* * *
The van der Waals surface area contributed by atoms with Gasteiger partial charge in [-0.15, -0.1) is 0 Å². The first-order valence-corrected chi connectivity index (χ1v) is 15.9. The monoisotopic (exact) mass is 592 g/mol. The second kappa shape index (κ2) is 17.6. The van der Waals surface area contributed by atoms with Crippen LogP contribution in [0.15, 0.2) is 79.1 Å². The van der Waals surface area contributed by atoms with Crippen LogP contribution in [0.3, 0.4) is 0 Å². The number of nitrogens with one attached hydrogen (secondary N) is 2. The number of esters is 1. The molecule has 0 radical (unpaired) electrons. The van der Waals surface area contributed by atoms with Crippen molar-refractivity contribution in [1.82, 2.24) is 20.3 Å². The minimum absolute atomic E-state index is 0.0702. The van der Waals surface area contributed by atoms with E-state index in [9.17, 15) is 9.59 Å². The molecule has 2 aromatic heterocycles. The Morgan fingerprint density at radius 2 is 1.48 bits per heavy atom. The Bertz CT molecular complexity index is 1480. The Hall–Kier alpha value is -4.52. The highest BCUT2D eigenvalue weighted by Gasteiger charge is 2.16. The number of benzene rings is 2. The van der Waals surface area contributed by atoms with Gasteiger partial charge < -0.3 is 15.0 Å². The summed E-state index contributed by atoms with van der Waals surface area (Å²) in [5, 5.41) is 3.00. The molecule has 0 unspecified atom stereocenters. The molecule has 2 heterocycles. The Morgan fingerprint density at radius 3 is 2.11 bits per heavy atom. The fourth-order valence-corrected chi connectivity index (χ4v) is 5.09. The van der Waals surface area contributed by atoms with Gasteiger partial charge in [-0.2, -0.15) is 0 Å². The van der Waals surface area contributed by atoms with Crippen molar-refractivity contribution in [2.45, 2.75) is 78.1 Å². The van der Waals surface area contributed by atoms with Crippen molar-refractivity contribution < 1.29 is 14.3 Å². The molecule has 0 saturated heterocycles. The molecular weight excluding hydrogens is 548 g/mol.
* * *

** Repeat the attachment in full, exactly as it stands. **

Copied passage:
The van der Waals surface area contributed by atoms with Gasteiger partial charge in [-0.15, -0.1) is 0 Å². The first-order valence-corrected chi connectivity index (χ1v) is 15.9. The monoisotopic (exact) mass is 592 g/mol. The second kappa shape index (κ2) is 17.6. The van der Waals surface area contributed by atoms with Crippen LogP contribution in [0.15, 0.2) is 79.1 Å². The van der Waals surface area contributed by atoms with Crippen LogP contribution in [0.3, 0.4) is 0 Å². The number of nitrogens with one attached hydrogen (secondary N) is 2. The number of esters is 1. The molecule has 0 radical (unpaired) electrons. The van der Waals surface area contributed by atoms with Crippen molar-refractivity contribution in [1.82, 2.24) is 20.3 Å². The minimum absolute atomic E-state index is 0.0702. The van der Waals surface area contributed by atoms with E-state index in [9.17, 15) is 9.59 Å². The molecule has 2 aromatic heterocycles. The Morgan fingerprint density at radius 2 is 1.48 bits per heavy atom. The Bertz CT molecular complexity index is 1480. The Hall–Kier alpha value is -4.52. The highest BCUT2D eigenvalue weighted by Gasteiger charge is 2.16. The number of benzene rings is 2. The van der Waals surface area contributed by atoms with Gasteiger partial charge < -0.3 is 15.0 Å². The summed E-state index contributed by atoms with van der Waals surface area (Å²) in [5, 5.41) is 3.00. The molecule has 0 unspecified atom stereocenters. The molecule has 2 heterocycles. The Morgan fingerprint density at radius 3 is 2.11 bits per heavy atom. The fourth-order valence-corrected chi connectivity index (χ4v) is 5.09. The van der Waals surface area contributed by atoms with Gasteiger partial charge in [-0.2, -0.15) is 0 Å². The van der Waals surface area contributed by atoms with Crippen molar-refractivity contribution in [2.45, 2.75) is 78.1 Å². The van der Waals surface area contributed by atoms with Crippen molar-refractivity contribution < 1.29 is 14.3 Å². The molecule has 0 saturated heterocycles. The molecular weight excluding hydrogens is 548 g/mol.